Current Snapshot

In some cases (legacy systems, projects that replace existing ones), it’s advisable to get an image of the current state of the system that is being enhanced. This will allow the team to make a comparison each time criteria is measured, usually at sprint reviews or working increment demonstrations. It will also help get a more conclusive result on the measurements.

Continuous Monitoring

Once you have the success criteria identified, agreed upon, and documented, you don’t just leave them there. Tracking success should be part of the project management team’s role and has to be regularly evaluated during the project risk assessment.

Because success criteria directly relate to project risks, it is highly advisable to never change the list of criteria, defined and agreed upon during the beginning of the project. Otherwise, this could affect the direction of the project and success might get harder to reach.

The agile nature of IT projects provides a vast variety of management approaches and models — Scrum, the Lean Startup, Jobs To Be Done, the Iron Triangle (the triple constraint) and many more. Yet a common problem with all of them is how to ensure the project is perceived as successful by all stakeholders in the end. Using the project’s success path and aligning everyone with it makes this task achievable.

To recap, here are some important steps to take to pave the way for a fruitful project:

  1. Define what success means for the project and focus on the most important criteria.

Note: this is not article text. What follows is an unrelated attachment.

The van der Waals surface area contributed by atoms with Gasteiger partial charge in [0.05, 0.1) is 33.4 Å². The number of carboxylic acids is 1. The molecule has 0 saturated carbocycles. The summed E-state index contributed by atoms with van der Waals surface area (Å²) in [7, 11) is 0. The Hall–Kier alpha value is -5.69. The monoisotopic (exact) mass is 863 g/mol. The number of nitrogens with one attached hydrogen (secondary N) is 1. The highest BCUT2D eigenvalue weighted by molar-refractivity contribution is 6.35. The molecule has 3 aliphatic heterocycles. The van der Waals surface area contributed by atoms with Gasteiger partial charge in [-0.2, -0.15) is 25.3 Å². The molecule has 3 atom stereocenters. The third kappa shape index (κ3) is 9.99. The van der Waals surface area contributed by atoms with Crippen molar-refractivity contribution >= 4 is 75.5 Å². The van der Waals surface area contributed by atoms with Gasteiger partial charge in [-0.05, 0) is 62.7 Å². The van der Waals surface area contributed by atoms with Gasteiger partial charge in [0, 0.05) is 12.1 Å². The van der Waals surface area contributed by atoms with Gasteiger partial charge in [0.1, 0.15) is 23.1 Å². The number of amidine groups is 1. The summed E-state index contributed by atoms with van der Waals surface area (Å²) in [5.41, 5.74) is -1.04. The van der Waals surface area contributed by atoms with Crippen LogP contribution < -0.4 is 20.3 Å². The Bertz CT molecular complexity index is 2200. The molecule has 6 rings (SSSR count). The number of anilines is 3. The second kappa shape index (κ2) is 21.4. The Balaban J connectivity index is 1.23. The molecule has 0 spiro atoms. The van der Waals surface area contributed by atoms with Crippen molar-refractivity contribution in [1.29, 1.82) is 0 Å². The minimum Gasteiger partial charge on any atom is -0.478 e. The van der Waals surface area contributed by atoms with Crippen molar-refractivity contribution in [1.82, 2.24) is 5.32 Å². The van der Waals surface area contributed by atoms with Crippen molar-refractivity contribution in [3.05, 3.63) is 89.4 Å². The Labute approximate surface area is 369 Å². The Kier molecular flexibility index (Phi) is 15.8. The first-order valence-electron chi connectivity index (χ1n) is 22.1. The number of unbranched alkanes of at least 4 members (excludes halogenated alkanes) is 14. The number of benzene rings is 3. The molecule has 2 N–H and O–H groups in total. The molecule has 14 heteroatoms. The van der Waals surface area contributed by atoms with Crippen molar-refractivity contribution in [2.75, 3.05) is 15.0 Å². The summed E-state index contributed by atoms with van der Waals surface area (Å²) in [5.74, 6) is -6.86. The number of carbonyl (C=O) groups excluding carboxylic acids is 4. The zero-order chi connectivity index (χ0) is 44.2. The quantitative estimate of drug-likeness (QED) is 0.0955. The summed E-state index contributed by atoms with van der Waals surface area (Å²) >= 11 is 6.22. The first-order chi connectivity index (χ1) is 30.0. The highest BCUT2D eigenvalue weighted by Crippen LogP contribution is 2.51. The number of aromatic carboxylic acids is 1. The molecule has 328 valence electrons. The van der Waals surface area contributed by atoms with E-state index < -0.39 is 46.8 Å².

2. Apply metrics and targets to evaluate each of the chosen criteria. Define measurement frequency.
  3. Document the chosen success criteria and metrics. Get everyone to agree with them.
  4. Create an image of the current state of the system before the project begins.
  5. Track project progress and monitor the success metrics continuously.

It’s no secret that it’s easier to manage a project when you know where the focus and most efforts should go. The same goes for success. It is not a mystical category somehow assigned to certain undertakings but a result of precise planning, measurement, and oversight.

Original post can be found here.

Authored by Nataliya Naydenova:

Nataliya always looks for improvement. She researches new technologies and evolving regulatory standards in IT so MentorMate’s clients can build solutions that meet both present and future needs. She also leadings the LAMP Round Table Initiative to build and share skills within her own team.

Nataliya started as a junior front-end developer but quickly progressed to a senior back-end position. She wields not only technical expertise, but also an appreciation for how teams can work better together. Between business analysis training and her Zend engineer and Scrum master certifications, Nataliya is an active teammate who is foundational to clients’ success.

When she isn’t busy determining the best process to complete a new project, Nataliya enjoys taking in a cappella concerts and opera. She used to teach children how to code but now she volunteers for an animal rescue service in Sofia, Bulgaria.